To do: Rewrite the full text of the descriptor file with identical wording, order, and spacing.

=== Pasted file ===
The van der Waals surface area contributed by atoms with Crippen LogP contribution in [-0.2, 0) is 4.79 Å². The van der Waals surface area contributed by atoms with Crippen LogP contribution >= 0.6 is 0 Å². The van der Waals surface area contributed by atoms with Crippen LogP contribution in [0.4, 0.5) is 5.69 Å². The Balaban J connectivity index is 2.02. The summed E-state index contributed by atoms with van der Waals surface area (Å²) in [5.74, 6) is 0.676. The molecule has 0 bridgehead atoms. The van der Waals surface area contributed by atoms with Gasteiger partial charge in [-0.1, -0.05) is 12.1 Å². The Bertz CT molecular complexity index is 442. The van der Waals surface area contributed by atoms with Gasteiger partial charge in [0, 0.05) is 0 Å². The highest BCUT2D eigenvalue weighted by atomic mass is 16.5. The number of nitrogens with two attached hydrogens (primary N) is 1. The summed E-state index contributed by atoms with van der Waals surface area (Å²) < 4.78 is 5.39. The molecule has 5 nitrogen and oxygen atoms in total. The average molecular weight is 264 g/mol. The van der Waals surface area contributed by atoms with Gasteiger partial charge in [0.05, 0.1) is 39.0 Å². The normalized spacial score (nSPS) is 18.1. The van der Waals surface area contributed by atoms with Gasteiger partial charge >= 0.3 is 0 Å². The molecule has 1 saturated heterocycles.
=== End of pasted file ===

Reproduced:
The van der Waals surface area contributed by atoms with Crippen LogP contribution in [-0.2, 0) is 4.79 Å². The van der Waals surface area contributed by atoms with Crippen LogP contribution >= 0.6 is 0 Å². The van der Waals surface area contributed by atoms with Crippen LogP contribution in [0.4, 0.5) is 5.69 Å². The Balaban J connectivity index is 2.02. The summed E-state index contributed by atoms with van der Waals surface area (Å²) in [5.74, 6) is 0.676. The molecule has 0 bridgehead atoms. The van der Waals surface area contributed by atoms with Gasteiger partial charge in [-0.1, -0.05) is 12.1 Å². The Bertz CT molecular complexity index is 442. The van der Waals surface area contributed by atoms with Gasteiger partial charge in [0, 0.05) is 0 Å². The highest BCUT2D eigenvalue weighted by atomic mass is 16.5. The number of nitrogens with two attached hydrogens (primary N) is 1. The summed E-state index contributed by atoms with van der Waals surface area (Å²) < 4.78 is 5.39. The molecule has 5 nitrogen and oxygen atoms in total. The average molecular weight is 264 g/mol. The van der Waals surface area contributed by atoms with Gasteiger partial charge in [0.05, 0.1) is 39.0 Å². The normalized spacial score (nSPS) is 18.1. The van der Waals surface area contributed by atoms with Gasteiger partial charge >= 0.3 is 0 Å². The molecule has 1 saturated heterocycles.